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Verizon Agrees to Buy Stake Of MCI's Biggest Shareholder

$1.1 Billion Purchase an Attempt to Shut Out Qwest's Bids

By Yuki Noguchi
Washington Post Staff Writer
Sunday, April 10, 2005; Page A12

Verizon Communications Inc. said yesterday it agreed to pay $1.1 billion in cash to purchase the shares of MCI Inc.'s largest shareholder in an attempt to lock up its deal to buy MCI and shut out rival Qwest Communications International Inc.

New York-based Verizon agreed to buy about 43.5 million shares -- or 13 percent of MCI's stock -- from Mexican telecom magnate Carlos Slim Helu. At $25.72 a share, MCI's market price at the time of the agreement, the price is higher than the $23.10 per share Verizon has offered to pay other MCI shareholders to acquire the company.


Carlos Slim Helu agreed to sell his 43.5 million shares of MCI stock.

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Qwest's MCI Bid Born of Need to Expand Its Base (The Washington Post, Apr 8, 2005)
Some Shareholders Criticize MCI Decision (The Washington Post, Apr 7, 2005)
MCI Again Rejects Qwest Merger Offer (The Washington Post, Apr 6, 2005)
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Qwest's MCI Bid Born of Need to Expand Its Base (The Washington Post, Apr 8, 2005)
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It's the latest chess move between Verizon and Qwest, two regional phone companies locked in a two-month battle to acquire MCI of Ashburn. So far, MCI's board of directors has sided with Verizon, citing that company's greater resources and financial strength, even though Qwest is offering to pay substantially more.

Analysts described Verizon's move as a significant development, but some said Qwest could still muster support for its offer.

Qwest has sweetened its bid three times in its attempts to win the support of the MCI board, forcing Verizon to raise its original offer, but the MCI board spurned Qwest each time. For the past week, Qwest has been considering ways to pursue a hostile offer, including seeking the backing of MCI shareowners to vote down the proposed merger with Verizon.

In buying Slim's shares, Verizon sought to reduce Qwest's maneuvering room. The deal "was an opportunity for us to purchase a block of shares under unique circumstances and is an important step forward in our acquisition of MCI," Verizon chairman and chief executive Ivan Seidenberg said yesterday in a statement. The purchase of Slim's shares, which must be approved by regulators, is expected to close in several weeks, the company said.

Verizon will not be able to acquire more shares one block at a time from MCI investors because of a "poison pill" provision in MCI's charter that makes it prohibitively expensive for a single entity to accumulate more than 15 percent of the company's shares.

Verizon's deal with Slim came after Denver-based Qwest said a survey it commissioned showed that a majority of MCI shareholders supported Qwest's most recent offer. The company declined to disclose details of that survey but said Slim was not among the investors it had been counting on to support the Qwest offer of $27.50 a share, or a total of $8.9 billion, in cash and stock. Verizon's offer totals $7.65 billion in cash and stock.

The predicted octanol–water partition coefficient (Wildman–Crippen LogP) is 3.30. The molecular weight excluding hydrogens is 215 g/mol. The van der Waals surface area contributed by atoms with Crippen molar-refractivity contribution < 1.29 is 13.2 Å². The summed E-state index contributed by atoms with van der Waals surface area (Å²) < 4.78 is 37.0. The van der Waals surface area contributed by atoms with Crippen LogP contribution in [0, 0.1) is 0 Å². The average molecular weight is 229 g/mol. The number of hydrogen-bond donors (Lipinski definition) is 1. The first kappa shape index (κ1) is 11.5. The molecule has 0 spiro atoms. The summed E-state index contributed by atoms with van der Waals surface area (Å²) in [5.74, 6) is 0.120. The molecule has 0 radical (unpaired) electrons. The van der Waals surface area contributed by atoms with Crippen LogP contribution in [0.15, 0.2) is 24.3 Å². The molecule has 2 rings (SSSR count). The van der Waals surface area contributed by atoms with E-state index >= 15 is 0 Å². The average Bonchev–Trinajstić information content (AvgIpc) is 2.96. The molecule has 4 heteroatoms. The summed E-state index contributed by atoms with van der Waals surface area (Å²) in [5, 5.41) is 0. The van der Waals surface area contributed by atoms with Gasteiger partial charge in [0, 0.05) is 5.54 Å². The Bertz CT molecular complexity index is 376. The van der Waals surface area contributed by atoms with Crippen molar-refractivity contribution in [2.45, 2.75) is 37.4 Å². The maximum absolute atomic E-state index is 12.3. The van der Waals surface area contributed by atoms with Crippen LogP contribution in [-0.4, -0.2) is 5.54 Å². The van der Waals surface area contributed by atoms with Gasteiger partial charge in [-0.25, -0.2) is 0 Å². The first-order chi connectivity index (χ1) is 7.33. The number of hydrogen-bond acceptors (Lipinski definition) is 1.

"I don't think it's over for Qwest at all," said Martin Hyman, an independent telecommunications consultant. "It was a very clever move on Verizon's part. Obviously, it gives Verizon additional support, but this is a very, very critical acquisition from [Qwest's] standpoint." The company needs MCI's corporate customer base and its cash, he said. "It's do or die."

Striking a deal with a single shareholder may create pressure for Verizon to increase its bid to the rest of MCI's shareholders, many of whom have spoken in favor of Qwest's offer or have demanded that MCI seek a better deal from Verizon.

"Verizon has basically told the world what they think MCI shares are worth, and what they've said is that they're worth more than $23.10," said Patrick Comack, an analyst with Zachary Investment Research in Miami. If Verizon offers what it's paying to Slim to the rest of MCI's shareholders, that could put MCI out of Qwest's reach, Comack said. "I think today's move may make Qwest say, 'Uncle.' "

Calls and e-mails requesting a comment from Slim were not returned yesterday, although his office released a statement confirming the deal.

In a statement responding to Verizon's latest move, Qwest said Verizon was trying to drive a wedge between shareholders.

"By entering into this deal with Mr. Slim, Verizon has both created two classes of shareholders and called into question the MCI board's previous determination that Verizon's lower offer to the other MCI shareholders was superior and fair," the statement said.

Qwest spokesman Tyler Gronbach said the company previously had its own negotiations with Slim. Gronbach said Qwest is considering all of its options, including a higher bid for MCI.

Verizon spokesman Peter Thonis declined to comment, as did MCI spokesman Peter Lucht.


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